The information contained on this blog is provided as a public service for informational purposes only and is not intended to be a comprehensive statement of the law. The reader is advised to check for changes to current law and to consult with a qualified attorney on any legal issue before taking action of any kind. The information presented on this site should not be construed to be formal legal advice or to create or imply the formation of a lawyer-client relationship between the reader and this firm.

Friday, June 1, 2018

Dangers of Lending Money to Your Business

Owners of small businesses continually fail to realize that their corporation or LLC is a separate legal entity that owes certain duties to its creditors. While it is tempting to lend money to your company in times of hardship and to pay yourself back once some money comes in, there is a very good chance you will have to eventually turn the money over to the company’s judgment creditors.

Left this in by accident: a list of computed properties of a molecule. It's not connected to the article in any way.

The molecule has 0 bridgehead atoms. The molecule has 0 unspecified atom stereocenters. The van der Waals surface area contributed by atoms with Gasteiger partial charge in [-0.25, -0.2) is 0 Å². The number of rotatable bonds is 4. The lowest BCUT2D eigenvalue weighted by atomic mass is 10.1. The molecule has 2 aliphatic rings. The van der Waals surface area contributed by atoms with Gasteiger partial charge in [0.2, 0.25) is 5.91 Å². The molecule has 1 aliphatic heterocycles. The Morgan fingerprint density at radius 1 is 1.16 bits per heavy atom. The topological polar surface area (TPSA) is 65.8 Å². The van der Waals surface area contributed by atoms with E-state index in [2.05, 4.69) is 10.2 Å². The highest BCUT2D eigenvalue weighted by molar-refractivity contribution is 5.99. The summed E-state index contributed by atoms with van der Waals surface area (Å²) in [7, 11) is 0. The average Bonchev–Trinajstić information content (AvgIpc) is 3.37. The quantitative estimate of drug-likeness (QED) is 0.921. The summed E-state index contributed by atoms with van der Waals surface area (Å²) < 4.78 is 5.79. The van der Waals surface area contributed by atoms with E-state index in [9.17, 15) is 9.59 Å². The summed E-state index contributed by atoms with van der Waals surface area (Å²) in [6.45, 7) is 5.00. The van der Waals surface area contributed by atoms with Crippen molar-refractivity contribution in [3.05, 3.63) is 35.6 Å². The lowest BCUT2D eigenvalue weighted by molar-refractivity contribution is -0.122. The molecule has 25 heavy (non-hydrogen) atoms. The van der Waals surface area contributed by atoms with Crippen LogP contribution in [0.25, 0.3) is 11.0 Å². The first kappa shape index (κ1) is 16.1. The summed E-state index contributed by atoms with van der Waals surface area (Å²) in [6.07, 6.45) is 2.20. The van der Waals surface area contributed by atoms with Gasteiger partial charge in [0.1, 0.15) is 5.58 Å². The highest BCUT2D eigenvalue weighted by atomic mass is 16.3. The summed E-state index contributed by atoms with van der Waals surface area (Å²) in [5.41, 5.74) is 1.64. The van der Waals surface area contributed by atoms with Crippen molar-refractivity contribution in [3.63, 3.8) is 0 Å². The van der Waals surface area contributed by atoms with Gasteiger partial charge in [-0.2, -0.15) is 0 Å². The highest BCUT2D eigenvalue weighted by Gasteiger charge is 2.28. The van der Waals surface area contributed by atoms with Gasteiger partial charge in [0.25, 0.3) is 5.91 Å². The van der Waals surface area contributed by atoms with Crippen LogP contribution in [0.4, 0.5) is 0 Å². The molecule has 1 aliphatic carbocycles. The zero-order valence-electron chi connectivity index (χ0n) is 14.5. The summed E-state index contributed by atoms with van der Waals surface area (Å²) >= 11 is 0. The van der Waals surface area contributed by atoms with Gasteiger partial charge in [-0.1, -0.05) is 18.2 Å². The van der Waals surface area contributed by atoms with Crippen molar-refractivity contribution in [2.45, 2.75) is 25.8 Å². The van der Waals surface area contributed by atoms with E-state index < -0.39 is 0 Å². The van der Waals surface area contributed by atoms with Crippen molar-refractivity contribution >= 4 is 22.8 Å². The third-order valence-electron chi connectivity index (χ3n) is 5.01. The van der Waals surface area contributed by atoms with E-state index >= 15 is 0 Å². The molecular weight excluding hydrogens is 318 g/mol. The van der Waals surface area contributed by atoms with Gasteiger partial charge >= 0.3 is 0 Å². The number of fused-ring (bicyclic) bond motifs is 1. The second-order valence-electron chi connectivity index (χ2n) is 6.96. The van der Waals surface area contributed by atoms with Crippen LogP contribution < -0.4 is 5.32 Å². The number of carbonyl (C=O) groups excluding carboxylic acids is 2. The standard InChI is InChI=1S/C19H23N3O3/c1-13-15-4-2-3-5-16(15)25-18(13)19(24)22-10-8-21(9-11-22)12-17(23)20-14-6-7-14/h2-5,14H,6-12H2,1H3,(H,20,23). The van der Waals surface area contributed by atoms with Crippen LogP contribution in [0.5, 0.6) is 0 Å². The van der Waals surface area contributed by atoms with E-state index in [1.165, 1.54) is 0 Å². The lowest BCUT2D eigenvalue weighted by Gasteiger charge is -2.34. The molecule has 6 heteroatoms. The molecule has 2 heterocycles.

Both New York and New Jersey have Debtor and Creditor Laws, which protects creditors from fraudulent actions of their debtors. The laws have their own definitions that are different from what might be commonly believed. If a judgment creditor sues an owner of a company for taking money out of a failing business in fraud of creditors, the usual defense is that it was just a repayment of an existing loan and so there was fair consideration for the payment. In New York that defense will usually fail. First, most owners will fail to document the loan by a promissory note or by some other document. Failure to provide documentary evidence of the loan is fatal to the defense in both New York and New Jersey.